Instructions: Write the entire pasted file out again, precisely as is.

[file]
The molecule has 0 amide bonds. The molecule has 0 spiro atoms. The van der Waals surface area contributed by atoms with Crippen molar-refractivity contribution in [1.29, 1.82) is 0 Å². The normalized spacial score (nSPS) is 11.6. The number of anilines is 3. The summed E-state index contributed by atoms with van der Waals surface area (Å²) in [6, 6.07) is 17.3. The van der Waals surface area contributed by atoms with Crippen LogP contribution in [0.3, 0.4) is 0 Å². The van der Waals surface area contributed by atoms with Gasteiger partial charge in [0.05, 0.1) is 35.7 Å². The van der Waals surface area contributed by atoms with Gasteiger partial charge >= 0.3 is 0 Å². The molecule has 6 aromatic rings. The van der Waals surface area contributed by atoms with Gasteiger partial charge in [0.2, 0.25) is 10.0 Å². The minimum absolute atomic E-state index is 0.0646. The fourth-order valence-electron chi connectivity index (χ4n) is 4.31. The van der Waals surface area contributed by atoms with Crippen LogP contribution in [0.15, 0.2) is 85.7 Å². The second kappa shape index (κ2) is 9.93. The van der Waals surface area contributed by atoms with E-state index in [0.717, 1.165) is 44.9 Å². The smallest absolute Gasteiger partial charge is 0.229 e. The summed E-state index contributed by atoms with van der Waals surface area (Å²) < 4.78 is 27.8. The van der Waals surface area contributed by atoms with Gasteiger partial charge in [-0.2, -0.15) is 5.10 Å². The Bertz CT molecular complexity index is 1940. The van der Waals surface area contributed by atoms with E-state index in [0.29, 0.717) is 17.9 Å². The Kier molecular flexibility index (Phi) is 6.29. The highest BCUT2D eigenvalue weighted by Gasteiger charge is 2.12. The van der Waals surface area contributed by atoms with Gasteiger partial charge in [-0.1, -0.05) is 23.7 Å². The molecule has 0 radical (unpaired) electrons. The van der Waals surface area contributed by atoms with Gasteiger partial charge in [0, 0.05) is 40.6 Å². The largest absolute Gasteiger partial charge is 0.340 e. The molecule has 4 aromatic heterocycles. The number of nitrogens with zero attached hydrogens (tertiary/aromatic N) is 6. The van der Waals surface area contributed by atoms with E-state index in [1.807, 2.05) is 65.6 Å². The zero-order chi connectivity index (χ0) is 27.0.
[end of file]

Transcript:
The molecule has 0 amide bonds. The molecule has 0 spiro atoms. The van der Waals surface area contributed by atoms with Crippen molar-refractivity contribution in [1.29, 1.82) is 0 Å². The normalized spacial score (nSPS) is 11.6. The number of anilines is 3. The summed E-state index contributed by atoms with van der Waals surface area (Å²) in [6, 6.07) is 17.3. The van der Waals surface area contributed by atoms with Crippen LogP contribution in [0.3, 0.4) is 0 Å². The van der Waals surface area contributed by atoms with Gasteiger partial charge in [0.05, 0.1) is 35.7 Å². The van der Waals surface area contributed by atoms with Gasteiger partial charge >= 0.3 is 0 Å². The molecule has 6 aromatic rings. The van der Waals surface area contributed by atoms with Gasteiger partial charge in [0.2, 0.25) is 10.0 Å². The minimum absolute atomic E-state index is 0.0646. The fourth-order valence-electron chi connectivity index (χ4n) is 4.31. The van der Waals surface area contributed by atoms with Crippen LogP contribution in [0.15, 0.2) is 85.7 Å². The second kappa shape index (κ2) is 9.93. The van der Waals surface area contributed by atoms with E-state index in [0.717, 1.165) is 44.9 Å². The smallest absolute Gasteiger partial charge is 0.229 e. The summed E-state index contributed by atoms with van der Waals surface area (Å²) < 4.78 is 27.8. The van der Waals surface area contributed by atoms with Gasteiger partial charge in [-0.2, -0.15) is 5.10 Å². The Bertz CT molecular complexity index is 1940. The van der Waals surface area contributed by atoms with E-state index in [0.29, 0.717) is 17.9 Å². The Kier molecular flexibility index (Phi) is 6.29. The highest BCUT2D eigenvalue weighted by Gasteiger charge is 2.12. The van der Waals surface area contributed by atoms with Gasteiger partial charge in [-0.1, -0.05) is 23.7 Å². The molecule has 0 radical (unpaired) electrons. The van der Waals surface area contributed by atoms with Gasteiger partial charge in [0, 0.05) is 40.6 Å². The largest absolute Gasteiger partial charge is 0.340 e. The molecule has 4 aromatic heterocycles. The number of nitrogens with zero attached hydrogens (tertiary/aromatic N) is 6. The van der Waals surface area contributed by atoms with E-state index in [1.807, 2.05) is 65.6 Å². The zero-order chi connectivity index (χ0) is 27.0.